It’s possible that iron bits trapped in the filter is cam related. Grab the magnet—iron filings from the cam or cam followers are generally dark in color and latch on to the end of the magnet. A failed cam might shed fine steel that’s almost undetectable in the filter.

That’s why we like the ring magnet in the Tempest oil filter, made by Aero Accessories. The magnet is there to possibly catch fine particles of steel that might pass through the 40-micron filtering paper.

In the beginning stages of cam failure, though, the cam might shed fine iron filings that are nearly impossible to notice. This symptom is more prominent in Lycoming engines, we’re told. In a Continental you might find fine ground-up steel (it’s extremely shiny), mixed in with some bronze. This is from the rocker shaft grinding on the rocker bushing. It does a real number—once off the engine, the rocker shaft looks like someone hit it with 50 grit sandpaper.

Broken piston rings may show up as small, dull-colored iron bits. But, you’ll also find bits of aluminum because the trashed ring is also damaging the ring land by scouring it.

Engine been sitting a bit too long? Ground-up steel in the filter could be from cylinder rust. When the engine finally runs, the surface rust comes off and gets flushed with the oil. This should be a one-shot deal, until the next time it sits too long.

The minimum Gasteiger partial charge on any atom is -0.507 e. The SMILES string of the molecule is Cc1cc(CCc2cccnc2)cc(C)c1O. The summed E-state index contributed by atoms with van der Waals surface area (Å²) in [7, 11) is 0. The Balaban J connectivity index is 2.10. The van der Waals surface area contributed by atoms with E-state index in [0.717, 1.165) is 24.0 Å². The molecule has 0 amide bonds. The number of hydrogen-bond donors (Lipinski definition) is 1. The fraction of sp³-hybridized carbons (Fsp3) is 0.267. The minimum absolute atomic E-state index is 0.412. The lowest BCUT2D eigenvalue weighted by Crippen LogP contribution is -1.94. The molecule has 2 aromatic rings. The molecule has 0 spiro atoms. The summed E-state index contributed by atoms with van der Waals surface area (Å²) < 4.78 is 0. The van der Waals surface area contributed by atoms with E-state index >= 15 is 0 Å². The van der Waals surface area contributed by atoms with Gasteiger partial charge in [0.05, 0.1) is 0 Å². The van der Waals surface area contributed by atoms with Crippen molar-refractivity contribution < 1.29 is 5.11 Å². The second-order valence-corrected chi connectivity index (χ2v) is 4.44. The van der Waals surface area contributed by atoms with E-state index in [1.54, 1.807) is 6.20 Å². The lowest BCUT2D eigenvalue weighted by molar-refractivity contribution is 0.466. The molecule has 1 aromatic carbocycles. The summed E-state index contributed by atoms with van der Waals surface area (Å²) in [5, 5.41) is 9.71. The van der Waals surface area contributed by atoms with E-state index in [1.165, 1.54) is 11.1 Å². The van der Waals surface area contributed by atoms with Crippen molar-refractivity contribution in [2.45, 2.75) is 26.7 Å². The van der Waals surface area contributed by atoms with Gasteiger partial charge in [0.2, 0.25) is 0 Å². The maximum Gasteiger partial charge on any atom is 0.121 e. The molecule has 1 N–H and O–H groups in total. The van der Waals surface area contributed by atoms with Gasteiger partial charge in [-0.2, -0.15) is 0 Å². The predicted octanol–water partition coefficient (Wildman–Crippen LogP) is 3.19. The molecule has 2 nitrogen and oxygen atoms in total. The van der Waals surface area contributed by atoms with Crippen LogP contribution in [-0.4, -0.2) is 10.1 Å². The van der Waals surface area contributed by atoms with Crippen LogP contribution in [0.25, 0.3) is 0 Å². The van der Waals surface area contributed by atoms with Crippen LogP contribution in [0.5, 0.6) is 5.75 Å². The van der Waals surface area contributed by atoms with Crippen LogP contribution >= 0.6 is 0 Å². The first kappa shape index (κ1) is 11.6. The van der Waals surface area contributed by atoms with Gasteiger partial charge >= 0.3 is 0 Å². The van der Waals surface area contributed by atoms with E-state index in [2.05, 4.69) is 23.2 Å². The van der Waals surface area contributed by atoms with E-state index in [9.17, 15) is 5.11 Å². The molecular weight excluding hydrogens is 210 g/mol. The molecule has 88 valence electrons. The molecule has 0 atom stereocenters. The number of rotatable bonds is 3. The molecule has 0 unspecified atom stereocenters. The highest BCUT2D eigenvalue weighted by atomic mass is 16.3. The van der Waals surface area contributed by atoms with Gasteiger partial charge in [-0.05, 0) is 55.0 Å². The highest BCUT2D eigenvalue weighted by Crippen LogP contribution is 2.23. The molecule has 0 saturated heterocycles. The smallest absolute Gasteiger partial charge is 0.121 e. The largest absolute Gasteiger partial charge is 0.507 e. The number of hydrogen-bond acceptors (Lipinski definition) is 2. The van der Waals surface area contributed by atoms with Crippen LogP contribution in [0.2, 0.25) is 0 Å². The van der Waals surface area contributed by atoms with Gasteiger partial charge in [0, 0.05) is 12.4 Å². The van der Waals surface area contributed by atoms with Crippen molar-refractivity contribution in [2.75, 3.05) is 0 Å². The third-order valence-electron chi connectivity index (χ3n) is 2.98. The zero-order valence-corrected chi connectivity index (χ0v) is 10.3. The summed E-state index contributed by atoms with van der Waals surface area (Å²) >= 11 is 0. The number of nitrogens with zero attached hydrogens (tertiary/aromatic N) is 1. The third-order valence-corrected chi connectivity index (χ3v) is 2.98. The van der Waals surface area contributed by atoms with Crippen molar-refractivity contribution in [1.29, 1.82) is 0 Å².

Gold flakes in the filter may be from any of the many bronze bushings throughout the engine. You generally don’t find bronze shavings. But if you do, checking the oil suction screen is essential. On Continental engines, you may find some long (up to two inches in some cases) bronze hair-like metal trapped in the filter or screen. It’s a good bet this is from the starter adapter spring rubbing on the gear. If you access the oil suction screen and find larger semicircular bits of bronze, it could be from connecting rod bushings that have worked out of the rod end and are breaking off in chunks.

In Lycomings, bronze nuggets could be the tach drive bushing on the back end of the cam. The tach’s T-shaped drive pin is supposed to ride in a groove in the bushing, but that groove can wear over time as the lube dries up. Initially, it may make tiny bronze flakes that increase in size and number.

Best to drop the sump and check the suction screen. If there is no other obvious source, it’s time to pull the accessory case and inspect the tach drive bushing.

Oil Analysis Lab